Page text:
Week 12 – Comando G, La Bruja Averia 2013

IMG_2317For a very long time, Garnacha/Grenache was one of those grapes that I did not get. In my earlier days of wine discovering I ventured into the Southern Rhône simply as these wines were abundantly available and affordable for a student.The wines went down well, but did not give much enjoyment afterwards. Fruity flavours, easy to identify, not a whole lot of tannin and an alcoholic warmth in the end may be fun for a while, but will be tiresome more often than not.
Grenache needs attention and is underserved with being used for supermarket plunk or rosé lakes in Southern France. Unfocused, you can end up with something closer to cherries on alcohol than wine.  Most winemakers will opt to blending in order to “create a harmonious wine”, which can just as easily be an excuse to slack off. Those who venture into monovarietal Grenache are rare. There are a lot of failures, frankly, but when done right, the elegance and finesse without losing southern climate-charm can be exciting. It was actually in Spain, the variety’s country of origin where I got my first clue on what Garnache was really capable off.

Madrid in the summer gets scorching hot but the Sierra de Gredos mountains are luckily a lot cooler. Grapes here grow in harsh conditions, often recovered from long neglected vineyards. The granite in the soil means that the work is tough but it is also the saving grace for the wines as it is responsible for the acidity and freshness that garnacha needs to shine. Daniel Landi (formerly of Jimenez-Landi, now independent), Fernando Garcia (Maranones) and Marc Isart (Bernabeleva) joined forces in Comando G, a rebellious collective with the sole purpose of showing what garnacha can be capable of.

Their entry-level wine, La Bruja Averia 2013, sourced from two different vineyards with vines of 50 to 80 years old, is the perfect representation of what you can achieve with garnacha. When first tasted it was quite closed, hard even with an overbearing, almost biting acidity. A couple of days later though, the wine had completely changed. Much more open on the nose, floral and a mineral streak running through it. The biting sensation had completely vanished from the palate and the tannins were more present but soft and silky, really lifting the wine up. Firmer to the finish but with enough freshness to keep it in balance. Open it up a couple of hours before drinking and you will have a killer wine in the glass!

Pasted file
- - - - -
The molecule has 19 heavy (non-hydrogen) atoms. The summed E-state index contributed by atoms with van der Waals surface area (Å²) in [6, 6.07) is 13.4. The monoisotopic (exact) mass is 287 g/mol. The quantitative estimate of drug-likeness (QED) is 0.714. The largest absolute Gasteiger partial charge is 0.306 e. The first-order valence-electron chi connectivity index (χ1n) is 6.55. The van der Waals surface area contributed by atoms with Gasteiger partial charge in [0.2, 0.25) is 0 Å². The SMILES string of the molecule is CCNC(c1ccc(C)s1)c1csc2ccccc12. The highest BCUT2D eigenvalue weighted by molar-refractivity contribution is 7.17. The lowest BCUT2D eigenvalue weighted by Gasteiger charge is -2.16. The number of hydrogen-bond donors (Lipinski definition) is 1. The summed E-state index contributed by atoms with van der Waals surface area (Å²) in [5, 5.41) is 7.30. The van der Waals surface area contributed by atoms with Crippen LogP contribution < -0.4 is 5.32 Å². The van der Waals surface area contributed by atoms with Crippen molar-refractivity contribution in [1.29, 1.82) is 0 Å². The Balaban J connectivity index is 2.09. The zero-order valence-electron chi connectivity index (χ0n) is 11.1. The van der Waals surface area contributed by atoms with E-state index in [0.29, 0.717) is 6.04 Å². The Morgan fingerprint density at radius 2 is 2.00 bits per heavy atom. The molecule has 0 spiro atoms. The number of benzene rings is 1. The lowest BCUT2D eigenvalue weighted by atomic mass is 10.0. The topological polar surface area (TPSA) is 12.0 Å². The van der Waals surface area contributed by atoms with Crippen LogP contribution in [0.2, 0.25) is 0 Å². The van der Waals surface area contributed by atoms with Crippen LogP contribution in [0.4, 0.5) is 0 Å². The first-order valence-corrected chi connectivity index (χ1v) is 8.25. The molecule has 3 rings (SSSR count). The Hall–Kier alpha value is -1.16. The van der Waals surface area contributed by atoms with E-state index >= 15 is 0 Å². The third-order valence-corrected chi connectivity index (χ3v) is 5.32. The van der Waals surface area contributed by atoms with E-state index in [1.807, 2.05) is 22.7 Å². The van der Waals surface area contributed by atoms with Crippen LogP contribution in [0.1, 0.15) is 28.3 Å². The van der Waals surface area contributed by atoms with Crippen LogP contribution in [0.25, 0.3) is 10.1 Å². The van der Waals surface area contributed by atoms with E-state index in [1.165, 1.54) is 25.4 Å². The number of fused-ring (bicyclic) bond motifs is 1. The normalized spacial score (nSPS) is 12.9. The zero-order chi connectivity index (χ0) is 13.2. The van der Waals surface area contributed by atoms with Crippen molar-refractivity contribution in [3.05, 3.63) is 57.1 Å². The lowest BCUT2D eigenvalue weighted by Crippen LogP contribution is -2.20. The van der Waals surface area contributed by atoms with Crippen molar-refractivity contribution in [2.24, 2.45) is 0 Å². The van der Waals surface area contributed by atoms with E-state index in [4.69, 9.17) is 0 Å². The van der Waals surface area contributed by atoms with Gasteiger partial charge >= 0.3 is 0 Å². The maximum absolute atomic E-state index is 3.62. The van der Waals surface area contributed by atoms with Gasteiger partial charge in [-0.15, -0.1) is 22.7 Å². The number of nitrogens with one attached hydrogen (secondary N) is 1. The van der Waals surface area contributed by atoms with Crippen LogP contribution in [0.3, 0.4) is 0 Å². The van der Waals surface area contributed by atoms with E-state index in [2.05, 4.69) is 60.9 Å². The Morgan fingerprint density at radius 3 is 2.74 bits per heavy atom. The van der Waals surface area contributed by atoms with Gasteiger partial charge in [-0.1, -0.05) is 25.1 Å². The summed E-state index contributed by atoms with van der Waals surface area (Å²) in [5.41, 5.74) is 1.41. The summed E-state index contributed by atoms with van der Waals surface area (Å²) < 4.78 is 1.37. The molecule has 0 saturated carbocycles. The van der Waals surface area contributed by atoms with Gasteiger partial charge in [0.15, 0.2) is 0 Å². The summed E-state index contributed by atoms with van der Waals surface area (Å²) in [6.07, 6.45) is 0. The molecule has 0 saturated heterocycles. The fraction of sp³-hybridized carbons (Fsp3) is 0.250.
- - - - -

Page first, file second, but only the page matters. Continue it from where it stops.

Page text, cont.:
5 thoughts on “Week 12 – Comando G, La Bruja Averia 2013

  1. Oscar says:

    Grenache second fiddle in the Rhone? most Southern Rhone wines are based on grenache, with some mourvedre, syrah and other varieties added. Even in de Chateauneuf du Pape area there are some producers using only Grenache in their top wines. Chateau Rayas uses 98% Grenache in their basis wine. Clos de St.Jean Sanctus Sanctorum is 100% Grenache. Some examples and I can continue. The Tavel rosés consists of mainly Grenache.

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    • kupers says:

      Thanks for the comment Oscar! My statement may have been a bit onesided. In the Southern Rhone Grenache is used mainly in blends, I think that we can agree on this. I do concur that there are leading producers who are using it to create single variety wines, but from what I have tasted they seem to be in the minority, not saying that these wines cannot be great of course.

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  2. Oscar says:

    agree, this is also because of the legislation. The AOC parameters do not accept single variety. Grenache is a lovely grape and when treated right it displays the terroir wonderfully.

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